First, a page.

Xanthorrhoea preissii (balga)
Xanthorrhoea preissii in Lesueur National Park, Western Australia
Xanthorrhoea preissii Endl.
balga (a Noongar Aboriginal name; grasstree is used for all members of the genus)
Coastal plains, near watercourses and inland forests, on a variety of substrates: grey to black sands, grey-brown loam, brown gravelly sandy clay, laterite and granite.
Hut construction, tool-making, igniting fires, source of edible beetle larvae, compass plant, medicinal uses, ornamental.
None known, although several other species of Xanthorrhoea are poisonous to cattle and it is thought likely that most species in the genus are poisonous.
About this species
Xanthorrhoea preissii was first described as new to science by the Austrian botanist Stephan Endlicher in the 1846 volume of Plantae Preissianae, but has been known to the Aboriginal people of Western Australia for millennia due to its many uses. Members of the genus Xanthorrhoea are commonly referred to as grasstrees, alluding to their tree-like appearance, with stout trunks and grass-like leaves fanning out from the crown. The dense flowering spikes of X. preissii can reach an impressive 3 m in length and are a prominent feature of the landscape in south-west Australia.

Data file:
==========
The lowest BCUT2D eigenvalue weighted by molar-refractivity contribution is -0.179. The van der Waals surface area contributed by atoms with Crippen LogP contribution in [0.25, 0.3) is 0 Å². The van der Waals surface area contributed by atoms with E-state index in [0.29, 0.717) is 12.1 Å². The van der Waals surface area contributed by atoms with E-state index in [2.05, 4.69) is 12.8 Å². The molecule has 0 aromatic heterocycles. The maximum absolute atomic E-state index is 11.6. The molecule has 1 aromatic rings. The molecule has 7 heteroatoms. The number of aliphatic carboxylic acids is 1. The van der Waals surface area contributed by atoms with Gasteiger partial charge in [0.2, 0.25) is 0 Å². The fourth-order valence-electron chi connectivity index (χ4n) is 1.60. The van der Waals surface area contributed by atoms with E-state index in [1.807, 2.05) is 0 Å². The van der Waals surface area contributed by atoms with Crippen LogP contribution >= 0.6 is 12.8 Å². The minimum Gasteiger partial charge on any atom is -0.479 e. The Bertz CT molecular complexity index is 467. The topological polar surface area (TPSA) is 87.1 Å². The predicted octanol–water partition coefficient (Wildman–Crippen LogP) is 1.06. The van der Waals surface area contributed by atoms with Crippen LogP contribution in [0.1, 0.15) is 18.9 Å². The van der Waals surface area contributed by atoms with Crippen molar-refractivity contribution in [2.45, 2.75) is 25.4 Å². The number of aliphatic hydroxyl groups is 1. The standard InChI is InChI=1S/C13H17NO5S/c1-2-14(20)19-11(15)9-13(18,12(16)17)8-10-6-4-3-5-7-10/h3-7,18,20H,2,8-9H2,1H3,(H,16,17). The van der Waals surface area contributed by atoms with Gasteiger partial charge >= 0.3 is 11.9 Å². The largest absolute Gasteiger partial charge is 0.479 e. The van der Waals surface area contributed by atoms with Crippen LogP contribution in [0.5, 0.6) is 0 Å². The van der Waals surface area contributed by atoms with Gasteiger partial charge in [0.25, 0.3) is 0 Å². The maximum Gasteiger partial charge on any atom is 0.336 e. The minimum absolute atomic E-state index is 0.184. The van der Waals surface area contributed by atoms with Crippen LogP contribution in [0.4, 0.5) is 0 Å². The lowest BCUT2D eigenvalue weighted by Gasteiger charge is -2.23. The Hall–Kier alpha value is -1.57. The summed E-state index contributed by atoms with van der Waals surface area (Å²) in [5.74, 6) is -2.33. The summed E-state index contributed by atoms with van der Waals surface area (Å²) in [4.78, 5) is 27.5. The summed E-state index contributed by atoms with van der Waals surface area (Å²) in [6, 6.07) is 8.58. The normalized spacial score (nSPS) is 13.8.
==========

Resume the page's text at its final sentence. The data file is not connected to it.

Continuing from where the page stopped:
The plants are resistant to fire, which can stimulate prolific flowering, and the blackened trunks can re-sprout within a few months of a fire passing. Coloured bands caused by melting resin along the stems of grasstrees can be used to age plants and also to estimate the frequency of past fires affecting individual plants; this includes natural fires and those initiated by Noongar Aboriginal people as part of their land management. Some researchers have extrapolated the fire frequency data from individual balgas to whole landscapes in which they occur, and concluded that burning of the vegetation by Noongar Aboriginal people was frequent, leading to the initiation of inappropriate modern fire management to try to emulate past conditions. However, more recent research indicates that historical Noongar burns across landscapes were actually less frequent than supposed, and that the vegetation was allowed to recover for longer periods, even where individual balgas were burnt more frequently for cultural purposes.
Xanthorrhoea pecoris, Xanthorrhoea reflexa